Florence is a treasure house of Renaissance riches, and to miss any of it would be a mistake. But today we were giving ourselves permission to play hooky from our vacation...
FLORENCE, Italy — It’s morning rush hour along the Lungarno Corsini, a traffic-clogged road that skirts the Arno River. A dozen of us are standing on a bridge breathing exhaust fumes while we wait for Bill Dillon to round the corner in his white van and whisk us away from the noise and confusion of big-city Italy.
No churches. No museums. No annoying crowds. This was his promise as we set out for a day of biking in the Tuscan countryside.
We’d get back to the art and the history and the music soon enough. Florence, after all, is a treasure house of Renaissance riches, and to miss any of it would be a mistake. But today we were giving ourselves permission to play hooky from our vacation. For the next eight hours, our challenges would be purely physical; our biggest decision would be which pasta to choose for lunch — gnocchi with Gorgonzola or tagliatelle with tomato sauce.
- A couple thoughts on Fred Jackson, Kam Chancellor and the Seahawks
- Haggen sues Albertsons for $1 billion over big grocery deal
- After McKinley, it’s time to consider renaming Rainier
- Six sickened by E. coli linked to local food truck
- Huskies’ colors for opener are purple, green
Most Read Stories
Everyone eventually needs a break from sightseeing, and all over Italy it seems, entrepreneurs like Dillon, a 1990 graduate of Seattle University who started his company, “I Bike Italy,” 10 years ago, are making it easier for time-pressed tourists to take time out to sample the local culture.
When my husband, Tom, and I began planning a two-week trip with his brother and sister and their spouses, all of them first-time travelers to Europe, our goal was to show them more than the must-see sights.
We checked off Michelangelo’s David in Florence, St. Mark’s Square in Venice and the Basilica of St. Francis in Assisi, but we also scouted other possibilities as we traveled throughout Northern Italy. Along with the bike ride, we added a nighttime tour of traditional Venetian taverns and half-day cooking class at a farmhouse inn near Assisi.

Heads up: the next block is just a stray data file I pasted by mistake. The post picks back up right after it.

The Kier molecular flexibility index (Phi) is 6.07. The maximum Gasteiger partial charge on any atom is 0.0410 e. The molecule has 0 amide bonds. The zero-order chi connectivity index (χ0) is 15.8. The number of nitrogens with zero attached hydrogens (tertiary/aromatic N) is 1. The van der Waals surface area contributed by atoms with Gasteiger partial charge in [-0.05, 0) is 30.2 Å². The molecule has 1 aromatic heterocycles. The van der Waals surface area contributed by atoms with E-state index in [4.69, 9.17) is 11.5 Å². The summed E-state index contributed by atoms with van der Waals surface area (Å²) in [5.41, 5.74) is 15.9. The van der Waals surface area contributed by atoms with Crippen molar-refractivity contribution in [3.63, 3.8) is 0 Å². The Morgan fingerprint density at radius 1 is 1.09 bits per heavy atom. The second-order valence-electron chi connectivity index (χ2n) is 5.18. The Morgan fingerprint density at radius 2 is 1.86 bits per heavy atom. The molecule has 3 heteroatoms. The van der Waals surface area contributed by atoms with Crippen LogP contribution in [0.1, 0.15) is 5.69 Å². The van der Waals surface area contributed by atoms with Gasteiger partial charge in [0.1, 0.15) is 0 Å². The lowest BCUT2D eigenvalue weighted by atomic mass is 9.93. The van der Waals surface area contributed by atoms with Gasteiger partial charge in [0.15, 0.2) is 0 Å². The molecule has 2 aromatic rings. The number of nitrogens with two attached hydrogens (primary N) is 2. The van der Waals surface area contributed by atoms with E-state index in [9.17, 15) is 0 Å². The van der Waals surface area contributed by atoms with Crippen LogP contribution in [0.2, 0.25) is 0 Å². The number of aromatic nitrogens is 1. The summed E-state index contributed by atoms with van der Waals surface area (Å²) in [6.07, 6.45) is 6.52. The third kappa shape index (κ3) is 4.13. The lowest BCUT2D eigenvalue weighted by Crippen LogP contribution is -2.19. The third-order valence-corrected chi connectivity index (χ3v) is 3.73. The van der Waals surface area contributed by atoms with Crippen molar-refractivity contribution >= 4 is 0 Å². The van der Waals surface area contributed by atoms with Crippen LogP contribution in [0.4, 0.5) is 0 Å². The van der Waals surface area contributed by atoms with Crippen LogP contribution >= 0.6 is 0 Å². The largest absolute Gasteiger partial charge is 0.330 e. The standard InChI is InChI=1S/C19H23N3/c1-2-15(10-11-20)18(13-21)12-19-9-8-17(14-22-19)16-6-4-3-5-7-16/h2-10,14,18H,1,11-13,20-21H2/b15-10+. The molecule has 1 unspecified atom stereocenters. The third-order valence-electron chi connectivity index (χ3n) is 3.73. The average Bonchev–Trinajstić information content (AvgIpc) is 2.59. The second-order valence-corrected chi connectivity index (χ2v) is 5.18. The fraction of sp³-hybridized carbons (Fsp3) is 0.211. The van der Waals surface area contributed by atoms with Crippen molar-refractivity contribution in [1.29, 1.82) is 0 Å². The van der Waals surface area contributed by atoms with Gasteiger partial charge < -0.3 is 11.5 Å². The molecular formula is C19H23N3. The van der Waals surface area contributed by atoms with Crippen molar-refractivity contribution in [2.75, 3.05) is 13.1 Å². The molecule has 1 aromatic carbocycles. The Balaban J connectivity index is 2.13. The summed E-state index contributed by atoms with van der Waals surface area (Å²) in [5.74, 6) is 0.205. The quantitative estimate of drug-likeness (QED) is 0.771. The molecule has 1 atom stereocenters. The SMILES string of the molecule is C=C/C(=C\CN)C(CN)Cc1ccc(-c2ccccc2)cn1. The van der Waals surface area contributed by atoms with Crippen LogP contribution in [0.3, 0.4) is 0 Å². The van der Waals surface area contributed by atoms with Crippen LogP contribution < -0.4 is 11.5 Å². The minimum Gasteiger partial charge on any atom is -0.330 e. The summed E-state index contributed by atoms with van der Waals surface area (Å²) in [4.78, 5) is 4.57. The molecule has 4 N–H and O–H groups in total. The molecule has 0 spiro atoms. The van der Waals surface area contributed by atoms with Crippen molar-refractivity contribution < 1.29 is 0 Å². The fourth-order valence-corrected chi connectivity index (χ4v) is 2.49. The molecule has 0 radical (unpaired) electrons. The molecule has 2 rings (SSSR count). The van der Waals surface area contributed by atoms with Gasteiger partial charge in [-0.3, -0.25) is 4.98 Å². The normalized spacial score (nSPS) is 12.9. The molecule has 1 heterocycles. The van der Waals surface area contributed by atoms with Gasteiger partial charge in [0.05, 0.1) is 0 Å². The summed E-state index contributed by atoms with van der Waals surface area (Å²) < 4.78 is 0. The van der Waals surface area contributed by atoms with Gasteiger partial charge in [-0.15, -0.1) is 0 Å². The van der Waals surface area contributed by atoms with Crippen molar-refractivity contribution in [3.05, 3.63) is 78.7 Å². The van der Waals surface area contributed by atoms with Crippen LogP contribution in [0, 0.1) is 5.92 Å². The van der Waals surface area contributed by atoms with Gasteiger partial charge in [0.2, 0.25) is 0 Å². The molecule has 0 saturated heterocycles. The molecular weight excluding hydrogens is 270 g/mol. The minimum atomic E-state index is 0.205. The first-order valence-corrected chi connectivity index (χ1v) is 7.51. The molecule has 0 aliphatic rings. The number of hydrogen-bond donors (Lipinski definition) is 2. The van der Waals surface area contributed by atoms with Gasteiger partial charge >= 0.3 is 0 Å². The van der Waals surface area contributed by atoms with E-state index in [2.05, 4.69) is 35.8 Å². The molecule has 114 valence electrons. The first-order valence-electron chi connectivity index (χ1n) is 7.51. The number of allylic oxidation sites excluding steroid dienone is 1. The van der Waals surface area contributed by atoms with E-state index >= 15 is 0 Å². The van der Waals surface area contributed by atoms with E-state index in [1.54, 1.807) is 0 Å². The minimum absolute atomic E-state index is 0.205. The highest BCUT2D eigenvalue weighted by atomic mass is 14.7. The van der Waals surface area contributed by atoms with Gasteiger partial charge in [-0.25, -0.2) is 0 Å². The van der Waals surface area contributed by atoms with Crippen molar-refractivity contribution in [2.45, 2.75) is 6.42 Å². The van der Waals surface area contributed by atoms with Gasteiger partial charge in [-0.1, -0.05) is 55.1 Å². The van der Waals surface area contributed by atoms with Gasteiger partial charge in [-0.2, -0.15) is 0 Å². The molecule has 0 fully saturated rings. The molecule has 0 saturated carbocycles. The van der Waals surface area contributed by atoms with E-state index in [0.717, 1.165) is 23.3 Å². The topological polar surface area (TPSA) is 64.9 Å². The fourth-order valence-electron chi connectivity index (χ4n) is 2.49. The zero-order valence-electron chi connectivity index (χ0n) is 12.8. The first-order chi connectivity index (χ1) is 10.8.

As a family, we bonded as we huffed and puffed our way uphill on the bikes; sampled a fiery Italian brandy, and dusted each other with flour while making ravioli. The trade-off was a few sights left unseen, but our relatives experienced a side of Italy most first-timers miss.
Uphill to Fiesole
“If you need to get off of your bike and walk, that’s fine. We’re on a bike tour. It’s not a race. It’s not a workout. It’s not competition,” Dillon stressed as we tried out our 21-speed bikes in the driveway of a neighborhood about a 10-minute drive from the center of Florence.
“It’s a beautiful day in the Tuscan countryside. It’s October and the sun is shining, and there’s no rush.”
The day’s itinerary called for a 15-mile round-trip ride, the first three miles uphill to Fiesole, a fifth-century Etruscan hill town above Florence, then onto lunch at a roadside trattoria, followed by a visit to a winery and a leisurely downhill ride back.
Within minutes of mounting our bikes, we were cycling along a two-lane road hemmed in by high stone walls. Castles and villas with red tiled roofs dotted the green hillsides, and we were surrounded by olive groves, vineyards, cypress and fig trees.
“A lot of writers and artists were inspired here by getting away from the crowds in the cities,” Dillon said. “This is an area that’s rich with history and culture. It’s not just beautiful countryside.”
It’s true that the Italian writer Giovanni Boccaccio once lived here, as did Mark Twain and Leonardo da Vinci, but we’d sworn off history for the day, so we turned our attention instead to the pretty valleys and trees shaped like giant stalks of broccoli, Adriatic pines, sometimes called umbrella pines, that produce pine nuts.
A few people got off their bikes and walked; one person’s chain broke, and Dillon stopped to do a quick repair, pointing out the house where the movie “Room With a View” was filmed.
“The hard part is done,” he assured us when we reached Fiesole about an hour and 20 minutes into the ride. But we still had four miles to go until lunch, and most of it was also uphill. The road widened, and there was a strong headwind. Cars and motor bikes whizzed by, but it was all worthwhile when we spotted the Casa Del Prosciutto.
Hams hung from the ceiling of this roadside restaurant that’s been in the Macherini and Rossi families since 1964. A waiter ushered us into a back room past walls decorated with pictures of the local soccer team, framed jerseys and the photos of prized pigs and cows.
Bottles of Chianti from the vineyard we would be visiting after lunch arrived along with platters of grilled bread spread with olive tapenade and chopped tomatoes with garlic and basil. We didn’t have to choose between the gnocchi and the tagliatelle, after all. The waiter brought both, and when the plates were empty, he brought more.
Wine and olive oil
Michelle DeKoven, from Washington D.C., recalled how she and her husband, Mitch, initially feared that 15 miles might not be much of a workout. But the pace had been brisk. “I can’t imagine getting on that bike again,” she said, but after cups of espresso whitened with a few drops of milk, we zipped up our jackets for a chilly 15-minute ride to the Fattoria Di Montereggi, a family-owned winery housed in a former 15th-century monastery.
Dillon, who became acquainted with some of the locals when he rented a farmhouse in the area a few years ago, took us into a cellar where the Chianti casks are stored, and then into a room filled with large terra-cotta pots. Like many wine producers, this one also made its own olive oil. Dillon lifted the wooden lid on one of the pots and offered us a sample.